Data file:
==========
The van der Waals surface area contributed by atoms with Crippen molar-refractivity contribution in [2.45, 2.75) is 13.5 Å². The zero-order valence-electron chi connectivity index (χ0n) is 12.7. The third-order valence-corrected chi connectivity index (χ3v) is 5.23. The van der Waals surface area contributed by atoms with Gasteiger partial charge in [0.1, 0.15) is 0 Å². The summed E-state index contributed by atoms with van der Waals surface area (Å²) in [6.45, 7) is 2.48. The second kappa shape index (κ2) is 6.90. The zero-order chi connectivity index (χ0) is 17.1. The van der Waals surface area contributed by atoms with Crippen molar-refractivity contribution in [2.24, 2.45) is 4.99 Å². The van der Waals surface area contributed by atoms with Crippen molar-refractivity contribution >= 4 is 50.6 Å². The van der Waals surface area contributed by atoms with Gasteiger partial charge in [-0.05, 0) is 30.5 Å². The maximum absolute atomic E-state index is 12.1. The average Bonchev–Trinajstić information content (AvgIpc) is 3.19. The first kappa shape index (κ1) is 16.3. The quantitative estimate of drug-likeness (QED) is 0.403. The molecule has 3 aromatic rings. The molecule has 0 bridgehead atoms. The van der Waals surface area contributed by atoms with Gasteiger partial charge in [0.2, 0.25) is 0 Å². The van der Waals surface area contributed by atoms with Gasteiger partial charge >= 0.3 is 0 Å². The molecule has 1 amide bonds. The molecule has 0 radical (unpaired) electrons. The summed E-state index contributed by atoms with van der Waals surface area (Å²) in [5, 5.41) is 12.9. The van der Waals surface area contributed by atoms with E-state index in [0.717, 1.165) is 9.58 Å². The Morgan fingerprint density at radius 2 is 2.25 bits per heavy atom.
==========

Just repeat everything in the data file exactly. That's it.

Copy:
The van der Waals surface area contributed by atoms with Crippen molar-refractivity contribution in [2.45, 2.75) is 13.5 Å². The zero-order valence-electron chi connectivity index (χ0n) is 12.7. The third-order valence-corrected chi connectivity index (χ3v) is 5.23. The van der Waals surface area contributed by atoms with Gasteiger partial charge in [0.1, 0.15) is 0 Å². The summed E-state index contributed by atoms with van der Waals surface area (Å²) in [6.45, 7) is 2.48. The second kappa shape index (κ2) is 6.90. The zero-order chi connectivity index (χ0) is 17.1. The van der Waals surface area contributed by atoms with Crippen molar-refractivity contribution in [2.24, 2.45) is 4.99 Å². The van der Waals surface area contributed by atoms with Crippen molar-refractivity contribution >= 4 is 50.6 Å². The van der Waals surface area contributed by atoms with Gasteiger partial charge in [-0.05, 0) is 30.5 Å². The maximum absolute atomic E-state index is 12.1. The average Bonchev–Trinajstić information content (AvgIpc) is 3.19. The first kappa shape index (κ1) is 16.3. The quantitative estimate of drug-likeness (QED) is 0.403. The molecule has 3 aromatic rings. The molecule has 0 bridgehead atoms. The van der Waals surface area contributed by atoms with Gasteiger partial charge in [0.2, 0.25) is 0 Å². The van der Waals surface area contributed by atoms with Gasteiger partial charge >= 0.3 is 0 Å². The molecule has 1 amide bonds. The molecule has 0 radical (unpaired) electrons. The summed E-state index contributed by atoms with van der Waals surface area (Å²) in [5, 5.41) is 12.9. The van der Waals surface area contributed by atoms with E-state index in [0.717, 1.165) is 9.58 Å². The Morgan fingerprint density at radius 2 is 2.25 bits per heavy atom.